December 7, 2010 - 3:25 PM
The long-standing effort to create a National Heritage Area for the Niagara Falls region really gets going Wednesday with the first meeting of the commission that will manage its development.
The first meeting of the 17-member commission is scheduled for 2 to 5 p.m. Wednesday in the community meeting room on the lower level of the Power Vista at the Niagara Power Project, 5777 Lewiston Road, Lewiston.
The purpose of the commission, and the federal designation, is to promote regional tourism with an effort involving the National Park Service. The commission will control up to $15 million over five years, and must complete a management plan by the spring of 2012.
Bob McIntosh, of the National Parks Service in Boston, Mass., speaks during a December 2005 public hearing in the auditorium at the Earl W. Brydges Public Library in Niagara Falls on creating a Niagara Falls Heritage Area. (Charles Lewis / Buffalo News file photo)
The 15 members of the commission appointed, so far, by Interior Secretary Ken Salazar are:
-Robert H. Borgatti, Niagara County Community College professor
-Bill Bradberry, chairman of Niagara Falls Underground Railroad Heritage Area Commission and former Niagara Falls city administrator
-Deborah L. Conway, National Parks Service
-Thomas A. Chambers, Niagara University associate professor of history
-Willie Dunn, nominated by Niagara Falls Mayor Paul Dyster and Sen. Kirsten Gillibrand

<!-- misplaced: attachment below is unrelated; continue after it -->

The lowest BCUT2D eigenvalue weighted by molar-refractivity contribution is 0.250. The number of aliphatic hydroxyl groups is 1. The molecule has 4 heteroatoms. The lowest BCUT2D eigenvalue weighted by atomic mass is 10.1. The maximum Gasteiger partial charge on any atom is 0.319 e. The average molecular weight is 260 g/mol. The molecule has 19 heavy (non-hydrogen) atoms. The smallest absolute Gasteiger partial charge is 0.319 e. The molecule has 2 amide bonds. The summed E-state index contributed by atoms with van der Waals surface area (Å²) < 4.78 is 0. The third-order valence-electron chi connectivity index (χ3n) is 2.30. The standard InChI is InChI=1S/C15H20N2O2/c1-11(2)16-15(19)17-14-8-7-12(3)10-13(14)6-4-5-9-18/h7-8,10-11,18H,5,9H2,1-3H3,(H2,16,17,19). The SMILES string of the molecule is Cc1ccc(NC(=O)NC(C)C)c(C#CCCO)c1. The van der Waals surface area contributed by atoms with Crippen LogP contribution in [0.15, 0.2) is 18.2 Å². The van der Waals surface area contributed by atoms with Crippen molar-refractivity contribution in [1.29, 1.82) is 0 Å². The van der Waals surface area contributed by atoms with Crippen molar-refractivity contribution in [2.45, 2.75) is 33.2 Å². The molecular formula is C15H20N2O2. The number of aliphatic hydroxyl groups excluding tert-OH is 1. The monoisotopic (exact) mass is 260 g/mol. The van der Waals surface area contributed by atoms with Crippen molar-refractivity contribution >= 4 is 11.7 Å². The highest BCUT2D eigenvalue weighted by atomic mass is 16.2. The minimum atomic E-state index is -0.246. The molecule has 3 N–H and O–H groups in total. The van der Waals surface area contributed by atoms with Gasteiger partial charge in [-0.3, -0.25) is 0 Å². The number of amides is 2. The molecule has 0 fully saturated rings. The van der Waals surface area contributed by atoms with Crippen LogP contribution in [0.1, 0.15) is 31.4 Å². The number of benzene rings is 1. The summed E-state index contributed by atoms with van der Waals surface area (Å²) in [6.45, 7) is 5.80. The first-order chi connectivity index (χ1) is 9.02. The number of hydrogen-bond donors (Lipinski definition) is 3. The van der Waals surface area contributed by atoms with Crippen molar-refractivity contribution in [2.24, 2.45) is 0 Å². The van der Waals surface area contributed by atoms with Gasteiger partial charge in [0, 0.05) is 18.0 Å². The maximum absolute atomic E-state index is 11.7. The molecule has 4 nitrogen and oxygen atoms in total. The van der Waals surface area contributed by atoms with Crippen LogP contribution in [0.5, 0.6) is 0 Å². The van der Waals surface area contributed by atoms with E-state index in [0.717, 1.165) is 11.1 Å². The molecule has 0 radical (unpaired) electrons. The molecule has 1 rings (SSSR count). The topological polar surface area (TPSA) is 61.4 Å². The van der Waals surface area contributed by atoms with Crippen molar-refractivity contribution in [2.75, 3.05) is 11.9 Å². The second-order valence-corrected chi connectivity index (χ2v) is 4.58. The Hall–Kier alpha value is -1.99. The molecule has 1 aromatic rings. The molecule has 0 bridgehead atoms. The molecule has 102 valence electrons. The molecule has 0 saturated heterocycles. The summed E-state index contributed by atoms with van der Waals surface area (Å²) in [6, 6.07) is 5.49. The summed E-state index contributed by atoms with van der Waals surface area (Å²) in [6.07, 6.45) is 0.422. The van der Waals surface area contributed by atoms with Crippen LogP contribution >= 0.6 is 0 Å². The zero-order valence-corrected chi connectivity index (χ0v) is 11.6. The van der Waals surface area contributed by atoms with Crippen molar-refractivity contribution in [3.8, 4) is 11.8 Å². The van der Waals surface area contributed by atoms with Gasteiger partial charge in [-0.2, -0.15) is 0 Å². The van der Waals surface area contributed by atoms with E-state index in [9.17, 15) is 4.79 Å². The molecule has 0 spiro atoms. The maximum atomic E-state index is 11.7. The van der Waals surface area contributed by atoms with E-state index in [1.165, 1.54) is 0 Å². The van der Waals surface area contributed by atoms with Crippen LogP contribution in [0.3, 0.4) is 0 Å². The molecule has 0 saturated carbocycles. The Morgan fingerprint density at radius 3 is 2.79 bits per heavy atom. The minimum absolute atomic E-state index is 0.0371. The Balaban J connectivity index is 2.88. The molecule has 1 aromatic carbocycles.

-Niagara Falls Mayor Paul A. Dyster
-Chris Glynn, president of Maid of the Mist Corp.
-Margaret-Ann Hanson, former Youngstown village trustee
-John H. Percy Jr., president and CEO of Niagara Tourism and Convention Corp.
-Christopher J. Schoepflin, president of USA Niagara Development
-Mark W. Thomas, western director of the state Office of Parks, Recreation and Historic Preservation
-Jan H. van Harssel, Niagara University professor
-Barry White, nominated by the Seneca Nation
-Jeffrey D. Williams, partner in Lewiston Management Group and Niagara Falls Properties
-Lillian S. Williams, University at Buffalo associate professor of African-American history
Nominations have yet to be made from the Tuscarora Nation and the New York Power Authority.
The alternates are Timothy Adamson, engineer Robert A. Gallucci, Marjorie E. Gillies and Lewiston Town Board member Michael J. Marra.
Paul A. Dyster, now a member of the Niagara Falls National Heritage Area Commission and mayor of Niagara Falls, speaks during a December 2005 public hearing in the auditorium at the Earl W. Brydges Public Library in the Falls on creating a heritage area. (Charles Lewis / Buffalo News file photo)
Here's the federal legislation enacting the heritage area.
Here's a story from February 2009 when the first seven nominees to the commission were named.
Here's the study report that had to be completed before a designation could be made.